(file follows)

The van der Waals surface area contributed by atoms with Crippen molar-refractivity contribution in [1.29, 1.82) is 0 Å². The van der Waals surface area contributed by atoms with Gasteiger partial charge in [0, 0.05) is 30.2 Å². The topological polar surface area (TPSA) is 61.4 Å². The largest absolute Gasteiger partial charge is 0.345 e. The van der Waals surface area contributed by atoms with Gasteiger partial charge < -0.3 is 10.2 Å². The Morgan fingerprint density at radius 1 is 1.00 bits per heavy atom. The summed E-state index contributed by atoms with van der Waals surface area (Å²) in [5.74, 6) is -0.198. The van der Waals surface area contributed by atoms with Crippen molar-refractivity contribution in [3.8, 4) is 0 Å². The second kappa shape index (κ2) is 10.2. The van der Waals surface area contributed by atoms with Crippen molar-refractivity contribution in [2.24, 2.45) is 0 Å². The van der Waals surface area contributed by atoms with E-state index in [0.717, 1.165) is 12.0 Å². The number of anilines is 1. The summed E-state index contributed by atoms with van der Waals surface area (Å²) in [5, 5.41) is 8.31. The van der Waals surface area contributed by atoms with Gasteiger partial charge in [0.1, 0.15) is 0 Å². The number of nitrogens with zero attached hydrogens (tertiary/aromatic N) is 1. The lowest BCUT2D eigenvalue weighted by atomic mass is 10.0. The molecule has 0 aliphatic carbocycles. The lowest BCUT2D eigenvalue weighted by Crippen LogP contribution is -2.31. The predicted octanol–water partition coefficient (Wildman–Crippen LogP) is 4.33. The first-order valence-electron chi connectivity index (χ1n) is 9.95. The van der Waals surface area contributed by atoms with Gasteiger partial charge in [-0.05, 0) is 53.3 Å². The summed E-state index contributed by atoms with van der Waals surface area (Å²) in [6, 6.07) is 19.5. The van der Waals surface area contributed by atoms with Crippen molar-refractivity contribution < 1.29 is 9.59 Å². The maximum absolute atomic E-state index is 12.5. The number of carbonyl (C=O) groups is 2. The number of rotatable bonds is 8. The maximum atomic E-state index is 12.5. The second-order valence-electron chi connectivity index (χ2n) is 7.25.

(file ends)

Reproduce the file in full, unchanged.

The van der Waals surface area contributed by atoms with Crippen molar-refractivity contribution in [1.29, 1.82) is 0 Å². The van der Waals surface area contributed by atoms with Gasteiger partial charge in [0, 0.05) is 30.2 Å². The topological polar surface area (TPSA) is 61.4 Å². The largest absolute Gasteiger partial charge is 0.345 e. The van der Waals surface area contributed by atoms with Gasteiger partial charge < -0.3 is 10.2 Å². The Morgan fingerprint density at radius 1 is 1.00 bits per heavy atom. The summed E-state index contributed by atoms with van der Waals surface area (Å²) in [5.74, 6) is -0.198. The van der Waals surface area contributed by atoms with Crippen molar-refractivity contribution in [3.8, 4) is 0 Å². The second kappa shape index (κ2) is 10.2. The van der Waals surface area contributed by atoms with Crippen molar-refractivity contribution in [2.24, 2.45) is 0 Å². The van der Waals surface area contributed by atoms with E-state index in [0.717, 1.165) is 12.0 Å². The number of anilines is 1. The summed E-state index contributed by atoms with van der Waals surface area (Å²) in [5, 5.41) is 8.31. The van der Waals surface area contributed by atoms with Gasteiger partial charge in [0.1, 0.15) is 0 Å². The number of nitrogens with zero attached hydrogens (tertiary/aromatic N) is 1. The lowest BCUT2D eigenvalue weighted by atomic mass is 10.0. The molecule has 0 aliphatic carbocycles. The lowest BCUT2D eigenvalue weighted by Crippen LogP contribution is -2.31. The predicted octanol–water partition coefficient (Wildman–Crippen LogP) is 4.33. The first-order valence-electron chi connectivity index (χ1n) is 9.95. The van der Waals surface area contributed by atoms with Gasteiger partial charge in [-0.05, 0) is 53.3 Å². The summed E-state index contributed by atoms with van der Waals surface area (Å²) in [6, 6.07) is 19.5. The van der Waals surface area contributed by atoms with Crippen molar-refractivity contribution < 1.29 is 9.59 Å². The maximum absolute atomic E-state index is 12.5. The number of carbonyl (C=O) groups is 2. The number of rotatable bonds is 8. The maximum atomic E-state index is 12.5. The second-order valence-electron chi connectivity index (χ2n) is 7.25.